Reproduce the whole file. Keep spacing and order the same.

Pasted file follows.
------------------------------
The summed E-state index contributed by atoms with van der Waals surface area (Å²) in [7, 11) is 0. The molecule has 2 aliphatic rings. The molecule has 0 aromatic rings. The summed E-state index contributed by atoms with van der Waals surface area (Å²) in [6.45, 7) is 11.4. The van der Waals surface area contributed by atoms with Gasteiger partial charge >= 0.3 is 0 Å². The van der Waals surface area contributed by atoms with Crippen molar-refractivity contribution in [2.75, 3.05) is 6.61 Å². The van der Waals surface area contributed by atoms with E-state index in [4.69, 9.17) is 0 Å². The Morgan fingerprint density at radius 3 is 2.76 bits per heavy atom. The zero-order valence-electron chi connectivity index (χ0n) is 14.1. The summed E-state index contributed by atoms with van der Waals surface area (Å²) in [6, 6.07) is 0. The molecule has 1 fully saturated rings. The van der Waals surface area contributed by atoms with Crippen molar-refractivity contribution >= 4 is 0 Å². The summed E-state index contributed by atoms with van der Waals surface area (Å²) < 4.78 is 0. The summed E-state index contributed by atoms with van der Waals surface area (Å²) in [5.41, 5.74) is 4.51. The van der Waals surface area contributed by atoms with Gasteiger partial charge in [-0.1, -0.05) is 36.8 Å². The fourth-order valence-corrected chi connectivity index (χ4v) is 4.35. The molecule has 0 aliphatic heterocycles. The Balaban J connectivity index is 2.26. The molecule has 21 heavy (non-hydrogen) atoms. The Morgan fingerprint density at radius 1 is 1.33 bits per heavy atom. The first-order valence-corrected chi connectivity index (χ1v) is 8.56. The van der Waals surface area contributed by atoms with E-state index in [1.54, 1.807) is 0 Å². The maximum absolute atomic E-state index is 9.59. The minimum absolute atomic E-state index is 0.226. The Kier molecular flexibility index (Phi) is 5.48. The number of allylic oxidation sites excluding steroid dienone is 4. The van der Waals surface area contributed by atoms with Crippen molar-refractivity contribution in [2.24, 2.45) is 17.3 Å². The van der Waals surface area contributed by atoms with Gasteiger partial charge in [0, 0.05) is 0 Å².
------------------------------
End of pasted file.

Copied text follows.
The summed E-state index contributed by atoms with van der Waals surface area (Å²) in [7, 11) is 0. The molecule has 2 aliphatic rings. The molecule has 0 aromatic rings. The summed E-state index contributed by atoms with van der Waals surface area (Å²) in [6.45, 7) is 11.4. The van der Waals surface area contributed by atoms with Gasteiger partial charge >= 0.3 is 0 Å². The van der Waals surface area contributed by atoms with Crippen molar-refractivity contribution in [2.75, 3.05) is 6.61 Å². The van der Waals surface area contributed by atoms with E-state index in [4.69, 9.17) is 0 Å². The Morgan fingerprint density at radius 3 is 2.76 bits per heavy atom. The zero-order valence-electron chi connectivity index (χ0n) is 14.1. The summed E-state index contributed by atoms with van der Waals surface area (Å²) in [6, 6.07) is 0. The molecule has 1 fully saturated rings. The van der Waals surface area contributed by atoms with Crippen molar-refractivity contribution >= 4 is 0 Å². The summed E-state index contributed by atoms with van der Waals surface area (Å²) < 4.78 is 0. The summed E-state index contributed by atoms with van der Waals surface area (Å²) in [5.41, 5.74) is 4.51. The van der Waals surface area contributed by atoms with Gasteiger partial charge in [-0.1, -0.05) is 36.8 Å². The fourth-order valence-corrected chi connectivity index (χ4v) is 4.35. The molecule has 0 aliphatic heterocycles. The Balaban J connectivity index is 2.26. The molecule has 21 heavy (non-hydrogen) atoms. The Morgan fingerprint density at radius 1 is 1.33 bits per heavy atom. The first-order valence-corrected chi connectivity index (χ1v) is 8.56. The van der Waals surface area contributed by atoms with E-state index in [1.54, 1.807) is 0 Å². The maximum absolute atomic E-state index is 9.59. The minimum absolute atomic E-state index is 0.226. The Kier molecular flexibility index (Phi) is 5.48. The number of allylic oxidation sites excluding steroid dienone is 4. The van der Waals surface area contributed by atoms with Crippen molar-refractivity contribution in [2.24, 2.45) is 17.3 Å². The van der Waals surface area contributed by atoms with Gasteiger partial charge in [0, 0.05) is 0 Å².